Yes, but apparently the process changed/improved:
"The usual method involved soaking the hide in water, to which were added calcium (Ca(oh) 2 ) or flour (to cause fermentation) and salt. An addition of tannin, made of oak-gall, produced an irreversible chemical reaction that strengthened the product. In the process, some used dates, while others used dog-dung - though not all the Jewish sages favored the latter. The raw skins were treated in different processes which led to a variety of the final product and to the different names, such as diphtera, gewil, and so forth."
In the desert different plants may have been used for tannic acid. I had studied cultural anthropology of the Bedouin and also travelogues of 19th century explorers to the area of the ANE deserts i.e. Charles Doughty. A primative method is to find the hollow stump of a tree and soal water in it and use the water to tan, another is to boil plant parts in water to get the tannic acid.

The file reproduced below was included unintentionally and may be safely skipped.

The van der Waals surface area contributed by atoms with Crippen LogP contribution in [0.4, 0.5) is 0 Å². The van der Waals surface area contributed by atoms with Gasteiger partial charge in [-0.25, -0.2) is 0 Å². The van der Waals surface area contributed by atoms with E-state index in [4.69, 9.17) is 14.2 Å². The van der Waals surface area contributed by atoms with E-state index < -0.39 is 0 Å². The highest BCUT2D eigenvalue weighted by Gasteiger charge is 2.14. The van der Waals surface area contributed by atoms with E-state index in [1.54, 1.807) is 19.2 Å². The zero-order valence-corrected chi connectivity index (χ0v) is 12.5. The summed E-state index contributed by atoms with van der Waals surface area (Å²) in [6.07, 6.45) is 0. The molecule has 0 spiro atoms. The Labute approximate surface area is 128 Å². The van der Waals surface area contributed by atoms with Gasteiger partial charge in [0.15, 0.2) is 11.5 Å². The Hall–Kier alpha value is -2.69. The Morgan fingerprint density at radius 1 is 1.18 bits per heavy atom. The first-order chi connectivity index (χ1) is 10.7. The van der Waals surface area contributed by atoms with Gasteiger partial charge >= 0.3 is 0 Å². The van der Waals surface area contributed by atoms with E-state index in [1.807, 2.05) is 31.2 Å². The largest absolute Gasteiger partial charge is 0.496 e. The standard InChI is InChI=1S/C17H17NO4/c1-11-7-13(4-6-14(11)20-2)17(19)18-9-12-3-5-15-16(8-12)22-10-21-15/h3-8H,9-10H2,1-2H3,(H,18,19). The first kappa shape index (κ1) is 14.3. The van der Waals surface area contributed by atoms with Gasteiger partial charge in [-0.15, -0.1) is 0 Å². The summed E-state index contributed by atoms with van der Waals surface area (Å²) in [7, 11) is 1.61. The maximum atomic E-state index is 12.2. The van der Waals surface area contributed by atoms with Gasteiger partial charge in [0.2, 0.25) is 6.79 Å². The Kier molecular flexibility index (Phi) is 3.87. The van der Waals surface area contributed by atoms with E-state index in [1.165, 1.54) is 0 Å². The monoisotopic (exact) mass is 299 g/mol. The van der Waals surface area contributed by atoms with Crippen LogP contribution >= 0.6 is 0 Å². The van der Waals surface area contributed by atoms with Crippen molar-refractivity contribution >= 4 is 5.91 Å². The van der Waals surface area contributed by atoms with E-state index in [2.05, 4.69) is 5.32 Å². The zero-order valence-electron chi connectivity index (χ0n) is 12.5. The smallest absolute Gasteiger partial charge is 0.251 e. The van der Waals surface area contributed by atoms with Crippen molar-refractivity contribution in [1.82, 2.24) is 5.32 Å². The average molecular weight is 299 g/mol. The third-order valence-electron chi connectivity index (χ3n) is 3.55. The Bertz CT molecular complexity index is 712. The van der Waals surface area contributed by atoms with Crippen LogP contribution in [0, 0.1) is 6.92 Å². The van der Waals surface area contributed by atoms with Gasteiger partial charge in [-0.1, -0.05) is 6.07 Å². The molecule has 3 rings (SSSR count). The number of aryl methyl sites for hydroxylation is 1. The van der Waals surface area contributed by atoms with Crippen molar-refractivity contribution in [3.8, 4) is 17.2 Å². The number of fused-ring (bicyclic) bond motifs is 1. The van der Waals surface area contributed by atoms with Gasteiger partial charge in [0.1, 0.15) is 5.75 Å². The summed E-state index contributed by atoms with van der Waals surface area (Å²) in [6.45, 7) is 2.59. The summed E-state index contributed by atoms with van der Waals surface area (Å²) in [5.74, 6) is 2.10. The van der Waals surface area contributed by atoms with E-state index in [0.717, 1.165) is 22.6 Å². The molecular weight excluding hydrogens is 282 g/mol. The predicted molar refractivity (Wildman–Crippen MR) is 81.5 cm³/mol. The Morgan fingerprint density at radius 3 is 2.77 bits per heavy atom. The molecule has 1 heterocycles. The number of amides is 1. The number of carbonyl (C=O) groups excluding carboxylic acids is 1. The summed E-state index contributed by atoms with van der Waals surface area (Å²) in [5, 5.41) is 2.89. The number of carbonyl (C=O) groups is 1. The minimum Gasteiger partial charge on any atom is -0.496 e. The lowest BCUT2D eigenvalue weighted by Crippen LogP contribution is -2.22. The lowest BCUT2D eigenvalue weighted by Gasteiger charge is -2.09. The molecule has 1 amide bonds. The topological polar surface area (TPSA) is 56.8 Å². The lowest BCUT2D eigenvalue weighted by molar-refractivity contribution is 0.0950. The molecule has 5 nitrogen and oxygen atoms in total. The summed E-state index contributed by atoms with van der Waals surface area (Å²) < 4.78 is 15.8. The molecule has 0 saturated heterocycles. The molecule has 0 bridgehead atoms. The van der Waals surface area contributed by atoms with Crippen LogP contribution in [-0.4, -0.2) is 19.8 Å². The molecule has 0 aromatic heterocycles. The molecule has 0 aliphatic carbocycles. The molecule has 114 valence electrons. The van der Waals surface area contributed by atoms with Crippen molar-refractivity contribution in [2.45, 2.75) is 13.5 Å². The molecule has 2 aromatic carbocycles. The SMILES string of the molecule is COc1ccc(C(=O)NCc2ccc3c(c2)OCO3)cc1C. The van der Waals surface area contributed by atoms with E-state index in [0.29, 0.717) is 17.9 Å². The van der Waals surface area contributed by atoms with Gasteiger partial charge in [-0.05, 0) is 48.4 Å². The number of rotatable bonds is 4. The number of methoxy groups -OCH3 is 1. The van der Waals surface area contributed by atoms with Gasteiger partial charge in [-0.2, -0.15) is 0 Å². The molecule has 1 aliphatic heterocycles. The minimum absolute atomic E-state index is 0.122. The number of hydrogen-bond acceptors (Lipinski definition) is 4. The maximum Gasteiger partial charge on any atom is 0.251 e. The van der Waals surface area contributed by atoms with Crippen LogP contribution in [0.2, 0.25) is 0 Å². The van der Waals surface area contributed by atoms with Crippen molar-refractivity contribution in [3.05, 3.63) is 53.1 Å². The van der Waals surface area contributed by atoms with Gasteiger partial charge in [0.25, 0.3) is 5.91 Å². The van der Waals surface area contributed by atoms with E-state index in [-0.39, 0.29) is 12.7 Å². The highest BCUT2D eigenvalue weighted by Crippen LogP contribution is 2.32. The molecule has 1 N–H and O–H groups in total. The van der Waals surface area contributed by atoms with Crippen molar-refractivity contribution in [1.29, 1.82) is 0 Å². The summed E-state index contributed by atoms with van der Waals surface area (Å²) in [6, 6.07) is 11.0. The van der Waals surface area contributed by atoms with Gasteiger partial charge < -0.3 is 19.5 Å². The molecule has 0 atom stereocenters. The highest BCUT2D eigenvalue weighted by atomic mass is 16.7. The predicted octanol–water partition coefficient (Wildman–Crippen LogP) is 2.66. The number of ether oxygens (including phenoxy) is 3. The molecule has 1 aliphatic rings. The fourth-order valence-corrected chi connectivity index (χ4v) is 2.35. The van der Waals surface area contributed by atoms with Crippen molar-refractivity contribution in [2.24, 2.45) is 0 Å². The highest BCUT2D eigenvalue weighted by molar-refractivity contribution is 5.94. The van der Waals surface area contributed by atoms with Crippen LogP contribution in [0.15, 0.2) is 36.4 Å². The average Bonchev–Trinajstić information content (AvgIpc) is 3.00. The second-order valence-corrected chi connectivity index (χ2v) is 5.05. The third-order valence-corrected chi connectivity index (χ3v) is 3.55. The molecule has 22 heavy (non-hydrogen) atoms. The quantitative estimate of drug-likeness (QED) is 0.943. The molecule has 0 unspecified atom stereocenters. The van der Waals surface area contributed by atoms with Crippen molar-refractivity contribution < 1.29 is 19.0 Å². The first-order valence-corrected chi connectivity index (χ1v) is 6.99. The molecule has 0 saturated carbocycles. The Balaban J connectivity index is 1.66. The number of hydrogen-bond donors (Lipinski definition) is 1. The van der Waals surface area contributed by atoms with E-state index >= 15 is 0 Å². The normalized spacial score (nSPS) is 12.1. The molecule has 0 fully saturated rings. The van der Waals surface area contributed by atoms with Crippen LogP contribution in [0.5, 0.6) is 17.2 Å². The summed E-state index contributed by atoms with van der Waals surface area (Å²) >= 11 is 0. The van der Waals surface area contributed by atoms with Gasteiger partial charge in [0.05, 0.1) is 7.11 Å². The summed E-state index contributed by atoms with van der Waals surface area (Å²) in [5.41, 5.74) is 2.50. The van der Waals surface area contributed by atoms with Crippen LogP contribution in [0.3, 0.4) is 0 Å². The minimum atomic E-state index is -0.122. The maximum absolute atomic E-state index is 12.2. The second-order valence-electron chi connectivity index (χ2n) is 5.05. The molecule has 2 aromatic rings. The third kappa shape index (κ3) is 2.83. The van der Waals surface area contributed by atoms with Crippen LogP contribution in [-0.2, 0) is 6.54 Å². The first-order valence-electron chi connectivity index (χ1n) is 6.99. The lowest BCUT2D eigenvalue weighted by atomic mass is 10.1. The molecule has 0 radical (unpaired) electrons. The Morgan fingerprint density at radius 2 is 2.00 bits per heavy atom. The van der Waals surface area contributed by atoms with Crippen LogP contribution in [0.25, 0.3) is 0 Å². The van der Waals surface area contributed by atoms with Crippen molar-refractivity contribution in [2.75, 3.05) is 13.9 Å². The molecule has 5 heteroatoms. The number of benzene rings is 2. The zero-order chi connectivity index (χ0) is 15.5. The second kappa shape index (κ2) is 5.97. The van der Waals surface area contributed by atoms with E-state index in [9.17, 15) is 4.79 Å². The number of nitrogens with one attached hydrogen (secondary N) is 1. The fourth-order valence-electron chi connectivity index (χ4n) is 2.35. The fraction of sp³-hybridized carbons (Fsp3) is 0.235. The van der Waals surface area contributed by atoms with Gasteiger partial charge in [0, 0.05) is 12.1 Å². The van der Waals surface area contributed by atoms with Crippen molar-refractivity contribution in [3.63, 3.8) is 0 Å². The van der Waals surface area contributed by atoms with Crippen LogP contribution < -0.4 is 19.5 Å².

You might recall Peter stayed in Joppa as the guest of a tanner. The odors of a tannery were such that the site may have been located down-wind of the wealthier areas.
David Q. Hall
--- On Tue, 3/3/09, Peter T. Daniels <grammatim@...> wrote:
From: Peter T. Daniels <grammatim@...>
Subject: parchment vs. leather Re: [ANE-2] dams, ink, and parchment
Date: Tuesday, March 3, 2009, 4:34 PM
The page you referenced clearly states:
"A material called parchment, first mentioned in 301 BCE, is assumed to have been prepared by the people of Pergamon. The preparation was without tanning, so that the skin dried while being stretched. The final product was thin and very delicate."ï¿½
Peter T. Daniels grammatim@verizon. net
____________ _________ _________ __
From: David Hall <dqhall59@yahoo. com>
To: ANE <ane-2@yahoogroups. com>
Sent: Tuesday, March 3, 2009 2:03:10 PM
Subject: [ANE-2] dams, ink, and parchment
Parchement and leather were both cured with tannic acid. Some plants known to the Bedouin of old were better for tanning than others. The tanning preserved the hides and prevented rotting.
Parchement technology: Graeco-Roman and Jewish
http://faculty. biu.ac.il/ ~barilm/parchmen .html
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